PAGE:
Remember that kid who they called ‘Tiny’ although he was the biggest kid in the grade? Then consider that Sleepy Orange butterflies are just as active and alert as the other Yellows. The field guides attribute its name to an early expert who noted that some of them have markings that looked almost like a “sleepy” or closed eyelid. That became this butterfly’s name in the 19th century. If you were given a chance, what would you name this butterfly?
This Eurema nicippe posed for this photograph at White Mountains Regional Park, west of Phoenix. It was during the first week of March 2008, and this Spring 2008 was dazzling with billions of wildflowers everywhere you turned. January had seen the end of my wife’s 7+ years of battling Cancer. This feast for my eyes was most welcome. I flew away from the winter in the northeast, away from being a caregiver, away from years of feeling helpless when confronted with the scourge of fatal disease.
This butterfly appears to be a male. That morning in early March I arrived quite early. This Sleepy Orange was just rousing, and I watched as he flew to this leaf and began his morning ritual. Lots of other photographers share photographs that bring you much closer to the insect. My photographic practice with my 100mm 2.8 Canon macro- lens requires that I approach within 2 feet or less. With this butterfly, I had to stop where I did, or risk losing him. After all seeing me approaching, which is something he can do, must register as a BIG RISK.
Sleepy Oranges fly from Florida to Southern California. They are rare visitors to the northern states.
Finding Anthocharis Midea butterflies is a considerable challenge. They fly in Southwestern Pennsylvania from mid-April through mid-May and don’t stick around beyond that. No persuasive argument that your workload prevents you from getting out with a camera; or that you just completed filing your U.S. tax returns; or that your family has patiently awaited the end of your frenetic 19-hour a day schedule. None of these arguments can keep Falcate Orangetips from doing their predictable disappearing act every May. This year I was determined to photograph them and did. Yay!
These beauties fly with delicate gossimer wings, and can be found for no more than a hour our so in the morning. This particular morning was a productive one. I found Falcate Orangetips, the sun was full and these two members of the the Subfamily Pierinae (Whites) were standing side by side on a flowerhead. He is on your left, showing sweet orange forewing tips and she is fashionably displaying her finely marbled ventral wing surface.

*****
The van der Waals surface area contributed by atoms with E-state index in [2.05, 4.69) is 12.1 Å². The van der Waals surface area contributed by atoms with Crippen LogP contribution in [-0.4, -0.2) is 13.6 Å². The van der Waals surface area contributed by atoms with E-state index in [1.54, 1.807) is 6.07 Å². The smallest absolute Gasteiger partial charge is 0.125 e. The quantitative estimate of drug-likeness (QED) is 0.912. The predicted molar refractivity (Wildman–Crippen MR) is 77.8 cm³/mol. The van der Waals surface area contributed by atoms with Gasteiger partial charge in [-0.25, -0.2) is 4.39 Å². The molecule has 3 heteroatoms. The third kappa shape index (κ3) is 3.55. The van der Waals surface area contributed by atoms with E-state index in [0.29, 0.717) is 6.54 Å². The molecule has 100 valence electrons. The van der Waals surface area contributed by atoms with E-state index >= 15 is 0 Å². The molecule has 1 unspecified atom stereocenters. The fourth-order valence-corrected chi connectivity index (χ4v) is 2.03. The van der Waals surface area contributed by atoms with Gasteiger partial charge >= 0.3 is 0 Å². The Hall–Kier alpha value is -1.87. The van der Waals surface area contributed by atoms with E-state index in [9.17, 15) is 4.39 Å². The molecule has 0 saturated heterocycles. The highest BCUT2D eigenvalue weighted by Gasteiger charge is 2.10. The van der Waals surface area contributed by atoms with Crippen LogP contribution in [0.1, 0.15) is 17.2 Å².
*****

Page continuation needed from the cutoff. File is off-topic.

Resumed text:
Males spend most of their time courting females. Females are intent on sipping nectar, and they appear to only reluctantly note the energetic interest of the males.
The Falcate Orangetip caterpillars feed on members of the mustard family. They live through the winter months as pupa, and I’ve never seen one. Have you?
March in northernmost Israel. The Golan region is spectacular. This trail that we are on is lined with wildflowers that are mostly all new to us. Our Anthocharis Damone Syra butterfly was not the first that we saw that day. It was the first to stop and nectar. That was good.
He was such a sweet treat to the eyes. As the yellow butterflies in the U.S., he came barreling down the trail, likely searching for a suitable female mate. But being a sensible fellow, he attended to his need for the nectar and protein that will fuel the many hours of flying that were ahead of him.
Travelling away from your home is such a rush, butterflies you have never imagined existed flying toward you…OMG! What’s that? Over and over again. As with our Anthocharis Damone Syra. What is it’s English name? Quien sabe? My field guides don’t share that.
I’ve been to south-central Arizona several times. This was my first visit in early Spring. It was the first week in March 2008 and Arizona enjoyed abundant rain in February. Nirvana!
White Tank Mountains Regional Park, just west of Phoenix was a painter’s palette of vibrantly colored wildflowers. Everywhere, the green was green, the flowers were rich in hue.
It was a terrific time to seek butterflies. They too were abundant and ‘fresh.’ Personally, I had just undergone years of pain, culminating in grave loss. It was so good to be in such a resilient place. The desert in bloom. I needed that.
Anthocharis cethura is a desert orangetip, enjoying the bounty of those early Spring rains.’Though loaded with buttery yellow, it is included in the white butterflies.
I was very glad to have encountered A. cethrua. After all, I was in the right place at the right time. It was an elixir after enduring another Pittsburgh winter.